Explanation: According to Chargaff’s rule the two strands have equal number of A and T residues and equal number of G and C residues. Thus when in one strand A is more automatically in the other T is more. Thus, A being a pyrimidine has a higher molecular weight than T, which is a purine, and so the two strands have different molecular weight. The same happens in case of G and C also.
Sanfoundry Certification Contest of the Month is Live. 100+ Subjects. Participate Now!

6. In one strand of a double stranded DNA the rate of occurrence of A is 3 times C in consecutive 10 bases. So how many G will be there in 100 base pairs of a DNA duplex?[Consider G=T in one strand].
a) 30
b) 20
c) 40
d) 60
View Answer

Answer: c
Explanation: Let’s consider C = 1
Therefore, A = 3C = (3*1) = 3
Now, A+C = (3+1) = 4
Again G = T [given]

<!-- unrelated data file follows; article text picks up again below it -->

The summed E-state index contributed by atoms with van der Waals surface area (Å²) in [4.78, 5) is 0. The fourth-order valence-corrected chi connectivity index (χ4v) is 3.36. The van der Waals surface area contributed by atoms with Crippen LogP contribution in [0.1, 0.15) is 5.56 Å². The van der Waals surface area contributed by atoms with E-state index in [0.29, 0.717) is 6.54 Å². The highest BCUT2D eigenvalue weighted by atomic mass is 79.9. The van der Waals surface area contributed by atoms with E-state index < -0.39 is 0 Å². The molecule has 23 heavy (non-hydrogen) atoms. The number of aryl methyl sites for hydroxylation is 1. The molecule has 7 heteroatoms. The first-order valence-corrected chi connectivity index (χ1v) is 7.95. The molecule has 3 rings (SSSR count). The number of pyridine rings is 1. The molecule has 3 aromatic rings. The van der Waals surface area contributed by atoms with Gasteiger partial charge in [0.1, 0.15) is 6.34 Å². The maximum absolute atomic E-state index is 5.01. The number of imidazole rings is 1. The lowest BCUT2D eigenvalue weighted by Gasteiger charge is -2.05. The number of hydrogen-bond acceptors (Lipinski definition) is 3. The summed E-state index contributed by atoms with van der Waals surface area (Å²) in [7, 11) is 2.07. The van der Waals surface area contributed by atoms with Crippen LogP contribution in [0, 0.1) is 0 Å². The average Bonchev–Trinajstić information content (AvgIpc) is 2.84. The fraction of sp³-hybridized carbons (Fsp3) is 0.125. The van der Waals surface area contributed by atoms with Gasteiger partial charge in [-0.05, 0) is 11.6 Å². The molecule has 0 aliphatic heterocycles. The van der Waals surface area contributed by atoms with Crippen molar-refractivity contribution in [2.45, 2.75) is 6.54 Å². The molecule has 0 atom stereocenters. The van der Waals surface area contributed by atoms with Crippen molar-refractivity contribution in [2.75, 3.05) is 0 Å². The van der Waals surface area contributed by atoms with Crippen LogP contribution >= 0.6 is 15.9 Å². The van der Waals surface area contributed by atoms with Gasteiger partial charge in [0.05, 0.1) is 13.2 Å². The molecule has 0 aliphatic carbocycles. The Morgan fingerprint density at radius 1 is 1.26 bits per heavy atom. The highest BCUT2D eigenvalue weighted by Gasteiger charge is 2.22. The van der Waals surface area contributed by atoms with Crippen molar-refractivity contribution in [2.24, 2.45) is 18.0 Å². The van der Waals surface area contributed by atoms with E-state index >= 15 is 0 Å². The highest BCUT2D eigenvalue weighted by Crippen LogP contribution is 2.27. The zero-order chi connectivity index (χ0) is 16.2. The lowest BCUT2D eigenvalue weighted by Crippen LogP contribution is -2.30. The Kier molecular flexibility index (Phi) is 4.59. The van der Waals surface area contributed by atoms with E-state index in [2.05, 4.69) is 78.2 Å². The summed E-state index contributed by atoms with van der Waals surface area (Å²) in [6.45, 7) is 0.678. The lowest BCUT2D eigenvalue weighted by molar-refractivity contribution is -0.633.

And A+C+G+T = 10 [given]
Now replacing T with G and putting the value of A+C
We get,
4 + 2G = 10
2G = 6
G = 3, T = 3, A = 3, C = 1
Thus in 100 bases in one strand there are (3*10 = 30) G residues
Now for the complementary strand G = C residues [Chargaff’s rule]
Therefore, C = G = 1 residue in every 10 bases
That is, G = 1*10 = 10 in 100 bases
Therefore total number of G residues = 30 + 10 = 40 in 100 base pairs of a DNA duplex.

7. In a diploid organism with 30,000 bases haploid genome contains 23% A residues. What is the number of G residues in the genome of this organism?